Once you get past the quickly exhausted gag of employees cursing profusely in a Hobby Lobby breakroom, it becomes harder and harder to see any enduring appeal behind A Bright New Boise.
As a drama, it's too farcical. As a farce, it's too dramatic. Its roles — high-strung religious zealot, confrontational artist, awkward bookworm, brooding estranged son — seem to have been hand-picked from a universal storeroom of stock types, yet they're saddled with a degree of torment and anguish not seen since the silent movie era. Its script is a construct of tired themes and implausibly artificial exchanges; it hits dramatic waypoints with formulaic precision. Worse, A Bright New Boise regards its own characters with a condescending pity that it wants you to believe is true compassion.
This production, directed by Heather McHenry-Kroetch (God of Carnage), tends to exacerbate rather than moderate the shortcomings of Samuel D. Hunter's play. Act one brings down-and-out Will (Doug Dawson; Rock of Ages), easily unsettled and clearly suppressing some kind of pivotal Mysterious Secret, into a Boise-based Hobby Lobby, where he's interviewed by salty manager Pauline (Emily Jones; God of Carnage). Will takes an immediate interest in teenage employee Alex (Maxim Chumov; Seeds of Change). The two instantly engage in the kind of affected small talk that only seems to happen in the minds of dramatists looking for an easy way to imbue their characters with depth. Despite his apparent minimum-wage provincialism, you see, Alex admires the work of Brazilian composer Heitor Villa-Lobos.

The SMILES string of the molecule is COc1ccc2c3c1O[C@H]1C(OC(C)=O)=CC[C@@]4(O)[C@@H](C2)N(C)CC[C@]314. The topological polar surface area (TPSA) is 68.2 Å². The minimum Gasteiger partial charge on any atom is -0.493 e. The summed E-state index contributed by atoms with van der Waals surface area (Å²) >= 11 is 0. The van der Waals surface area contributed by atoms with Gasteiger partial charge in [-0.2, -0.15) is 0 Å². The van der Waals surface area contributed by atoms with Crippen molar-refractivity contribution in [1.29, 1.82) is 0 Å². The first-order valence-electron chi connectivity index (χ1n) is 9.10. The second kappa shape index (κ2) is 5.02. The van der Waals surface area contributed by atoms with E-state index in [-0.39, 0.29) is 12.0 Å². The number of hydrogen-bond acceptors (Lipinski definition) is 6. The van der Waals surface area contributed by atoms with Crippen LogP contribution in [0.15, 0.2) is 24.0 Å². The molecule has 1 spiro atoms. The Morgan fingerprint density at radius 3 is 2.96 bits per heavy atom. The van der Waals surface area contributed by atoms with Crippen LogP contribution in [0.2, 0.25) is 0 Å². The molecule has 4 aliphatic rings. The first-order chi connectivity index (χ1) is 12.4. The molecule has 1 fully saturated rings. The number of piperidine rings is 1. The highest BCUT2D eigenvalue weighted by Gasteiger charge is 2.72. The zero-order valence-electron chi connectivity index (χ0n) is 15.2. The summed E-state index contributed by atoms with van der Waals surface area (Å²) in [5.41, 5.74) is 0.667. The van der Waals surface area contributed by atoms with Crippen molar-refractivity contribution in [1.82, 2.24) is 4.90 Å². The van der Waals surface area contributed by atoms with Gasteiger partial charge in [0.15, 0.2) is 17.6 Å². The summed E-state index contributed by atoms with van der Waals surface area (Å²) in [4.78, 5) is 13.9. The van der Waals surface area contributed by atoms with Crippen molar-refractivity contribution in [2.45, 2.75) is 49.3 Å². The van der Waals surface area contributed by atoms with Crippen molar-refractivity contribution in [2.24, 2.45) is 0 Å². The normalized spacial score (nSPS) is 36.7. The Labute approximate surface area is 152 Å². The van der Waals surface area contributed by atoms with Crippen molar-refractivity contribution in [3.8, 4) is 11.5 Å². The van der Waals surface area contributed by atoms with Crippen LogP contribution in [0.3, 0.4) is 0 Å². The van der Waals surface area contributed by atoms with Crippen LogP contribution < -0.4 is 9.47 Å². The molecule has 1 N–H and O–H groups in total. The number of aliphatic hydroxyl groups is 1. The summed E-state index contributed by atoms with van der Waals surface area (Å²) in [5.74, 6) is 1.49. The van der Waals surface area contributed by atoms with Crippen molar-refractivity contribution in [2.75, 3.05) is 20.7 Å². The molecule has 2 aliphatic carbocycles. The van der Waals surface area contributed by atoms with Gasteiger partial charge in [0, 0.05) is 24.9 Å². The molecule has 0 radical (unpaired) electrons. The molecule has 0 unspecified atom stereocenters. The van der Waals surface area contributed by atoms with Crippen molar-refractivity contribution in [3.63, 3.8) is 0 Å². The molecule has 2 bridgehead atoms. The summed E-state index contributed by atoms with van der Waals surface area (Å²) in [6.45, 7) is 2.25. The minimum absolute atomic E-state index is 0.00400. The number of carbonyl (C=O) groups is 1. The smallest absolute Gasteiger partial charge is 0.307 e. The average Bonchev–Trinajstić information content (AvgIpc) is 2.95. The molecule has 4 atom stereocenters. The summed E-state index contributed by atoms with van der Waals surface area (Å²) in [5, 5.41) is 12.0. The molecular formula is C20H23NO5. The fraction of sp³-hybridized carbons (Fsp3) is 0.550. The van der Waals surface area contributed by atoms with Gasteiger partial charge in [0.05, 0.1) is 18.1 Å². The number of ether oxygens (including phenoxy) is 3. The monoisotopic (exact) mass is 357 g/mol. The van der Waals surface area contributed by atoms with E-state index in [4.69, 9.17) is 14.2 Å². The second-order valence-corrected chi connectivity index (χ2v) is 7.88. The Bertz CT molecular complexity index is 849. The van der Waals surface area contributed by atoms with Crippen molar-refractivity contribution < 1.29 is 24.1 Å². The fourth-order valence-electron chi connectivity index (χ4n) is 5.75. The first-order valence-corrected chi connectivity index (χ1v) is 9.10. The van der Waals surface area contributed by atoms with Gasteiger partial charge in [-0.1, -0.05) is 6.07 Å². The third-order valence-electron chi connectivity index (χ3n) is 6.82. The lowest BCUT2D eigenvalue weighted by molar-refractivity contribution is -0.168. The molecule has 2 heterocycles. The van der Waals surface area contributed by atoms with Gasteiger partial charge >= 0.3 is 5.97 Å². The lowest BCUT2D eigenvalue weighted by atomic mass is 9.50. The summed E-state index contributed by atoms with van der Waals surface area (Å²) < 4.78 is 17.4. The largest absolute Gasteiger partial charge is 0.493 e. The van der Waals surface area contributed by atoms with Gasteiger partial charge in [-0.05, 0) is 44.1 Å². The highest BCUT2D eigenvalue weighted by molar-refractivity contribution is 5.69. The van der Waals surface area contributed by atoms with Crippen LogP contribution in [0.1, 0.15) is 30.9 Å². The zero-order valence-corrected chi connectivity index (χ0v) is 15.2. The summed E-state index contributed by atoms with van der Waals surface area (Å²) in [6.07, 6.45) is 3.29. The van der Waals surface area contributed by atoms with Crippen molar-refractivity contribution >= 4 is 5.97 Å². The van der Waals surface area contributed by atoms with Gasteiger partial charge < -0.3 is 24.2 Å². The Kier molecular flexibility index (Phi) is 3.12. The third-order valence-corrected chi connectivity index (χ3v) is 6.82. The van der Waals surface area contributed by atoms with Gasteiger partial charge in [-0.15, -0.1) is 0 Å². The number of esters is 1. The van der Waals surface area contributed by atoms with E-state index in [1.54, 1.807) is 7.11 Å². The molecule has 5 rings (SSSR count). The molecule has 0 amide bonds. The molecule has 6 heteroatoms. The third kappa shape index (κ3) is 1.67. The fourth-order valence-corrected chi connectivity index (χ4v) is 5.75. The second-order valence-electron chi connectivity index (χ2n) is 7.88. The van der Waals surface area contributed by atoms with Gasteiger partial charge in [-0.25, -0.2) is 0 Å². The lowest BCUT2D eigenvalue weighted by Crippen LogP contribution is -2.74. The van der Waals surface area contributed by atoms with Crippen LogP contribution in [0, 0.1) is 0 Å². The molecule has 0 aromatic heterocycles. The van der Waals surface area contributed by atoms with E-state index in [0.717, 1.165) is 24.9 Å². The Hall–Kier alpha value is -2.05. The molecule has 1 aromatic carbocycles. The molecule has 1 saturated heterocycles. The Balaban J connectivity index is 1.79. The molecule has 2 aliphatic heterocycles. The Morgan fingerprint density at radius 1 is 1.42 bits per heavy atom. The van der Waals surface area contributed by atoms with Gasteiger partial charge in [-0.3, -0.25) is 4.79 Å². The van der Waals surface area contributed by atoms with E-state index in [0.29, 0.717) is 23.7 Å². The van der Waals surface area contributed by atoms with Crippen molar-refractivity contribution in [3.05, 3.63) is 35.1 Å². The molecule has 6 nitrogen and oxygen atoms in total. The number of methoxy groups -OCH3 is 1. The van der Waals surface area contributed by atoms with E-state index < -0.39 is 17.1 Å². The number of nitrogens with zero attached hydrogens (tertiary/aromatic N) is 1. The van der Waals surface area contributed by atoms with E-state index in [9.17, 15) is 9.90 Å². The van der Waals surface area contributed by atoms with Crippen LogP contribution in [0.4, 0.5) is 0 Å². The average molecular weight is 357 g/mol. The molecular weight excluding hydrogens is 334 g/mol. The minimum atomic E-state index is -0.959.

Then Will abruptly confides to Alex that he's in fact his long-lost biological father, come to reconnect. To restate that: Instead of just approaching Alex elsewhere, Will has gone through the unnecessary, unexplained effort of first becoming his son's coworker, even though it results in situations that threaten to expose the mysterious secret that Will is apparently so keen to escape. Further interactions with fellow employees Leroy (Robby French; Rent) and Anna (Hannah Paton; Lend Me a Tenor) — broad and jokey in the first act of this production, overly shouty and sinister in the second — eventually propel him to the big, tortured, anticlimactic reveal.
Throughout all this, A Bright New Boise never gets to grips with its material; it simply names things. The Rapture, Home Depot, Kandinsky, Rathdrum — lazy, middlebrow proxies for religion, consumerism, art, rural America. Neither these nor the characters' constant preoccupation with the flaky corporate TV channel succeed in making the play any more profound, just as painting flames and racing stripes on your car won't make it any faster.
A highlight, however, is Jeremy Whittington's set, an attractive trompe-l'oeil that smashes through the store's breakroom to reveal a cold, angular strip of national chain stores receding into the surrounding mountains. ♦